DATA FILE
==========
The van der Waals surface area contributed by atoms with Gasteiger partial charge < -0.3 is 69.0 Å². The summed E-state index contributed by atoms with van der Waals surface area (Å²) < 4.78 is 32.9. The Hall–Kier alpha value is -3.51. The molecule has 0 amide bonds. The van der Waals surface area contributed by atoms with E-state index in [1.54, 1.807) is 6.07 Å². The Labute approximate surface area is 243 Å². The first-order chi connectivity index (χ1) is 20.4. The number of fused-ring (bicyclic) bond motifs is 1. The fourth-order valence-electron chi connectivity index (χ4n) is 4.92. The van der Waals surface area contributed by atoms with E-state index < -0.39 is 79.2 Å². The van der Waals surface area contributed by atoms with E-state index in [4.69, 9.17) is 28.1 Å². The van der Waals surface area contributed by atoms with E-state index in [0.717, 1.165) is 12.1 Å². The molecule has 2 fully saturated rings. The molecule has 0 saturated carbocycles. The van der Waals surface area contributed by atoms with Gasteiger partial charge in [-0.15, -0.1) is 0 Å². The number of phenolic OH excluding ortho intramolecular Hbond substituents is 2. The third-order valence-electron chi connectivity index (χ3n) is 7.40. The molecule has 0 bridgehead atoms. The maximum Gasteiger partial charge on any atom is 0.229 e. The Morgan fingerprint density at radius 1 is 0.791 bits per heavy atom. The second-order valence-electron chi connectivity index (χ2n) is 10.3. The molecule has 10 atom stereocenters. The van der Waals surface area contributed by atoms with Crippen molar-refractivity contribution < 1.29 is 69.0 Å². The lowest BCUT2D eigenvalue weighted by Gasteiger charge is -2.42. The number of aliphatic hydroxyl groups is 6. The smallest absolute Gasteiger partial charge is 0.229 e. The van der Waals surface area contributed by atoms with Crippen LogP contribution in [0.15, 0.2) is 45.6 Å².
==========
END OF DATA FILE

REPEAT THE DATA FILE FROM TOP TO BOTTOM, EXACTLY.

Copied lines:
The van der Waals surface area contributed by atoms with Gasteiger partial charge < -0.3 is 69.0 Å². The summed E-state index contributed by atoms with van der Waals surface area (Å²) < 4.78 is 32.9. The Hall–Kier alpha value is -3.51. The molecule has 0 amide bonds. The van der Waals surface area contributed by atoms with E-state index in [1.54, 1.807) is 6.07 Å². The Labute approximate surface area is 243 Å². The first-order chi connectivity index (χ1) is 20.4. The number of fused-ring (bicyclic) bond motifs is 1. The fourth-order valence-electron chi connectivity index (χ4n) is 4.92. The van der Waals surface area contributed by atoms with E-state index < -0.39 is 79.2 Å². The van der Waals surface area contributed by atoms with E-state index in [4.69, 9.17) is 28.1 Å². The van der Waals surface area contributed by atoms with E-state index in [0.717, 1.165) is 12.1 Å². The molecule has 2 fully saturated rings. The molecule has 0 saturated carbocycles. The van der Waals surface area contributed by atoms with Gasteiger partial charge in [-0.15, -0.1) is 0 Å². The number of phenolic OH excluding ortho intramolecular Hbond substituents is 2. The third-order valence-electron chi connectivity index (χ3n) is 7.40. The molecule has 0 bridgehead atoms. The maximum Gasteiger partial charge on any atom is 0.229 e. The Morgan fingerprint density at radius 1 is 0.791 bits per heavy atom. The second-order valence-electron chi connectivity index (χ2n) is 10.3. The molecule has 10 atom stereocenters. The van der Waals surface area contributed by atoms with Crippen molar-refractivity contribution < 1.29 is 69.0 Å². The lowest BCUT2D eigenvalue weighted by Gasteiger charge is -2.42. The number of aliphatic hydroxyl groups is 6. The smallest absolute Gasteiger partial charge is 0.229 e. The van der Waals surface area contributed by atoms with Crippen LogP contribution in [0.15, 0.2) is 45.6 Å².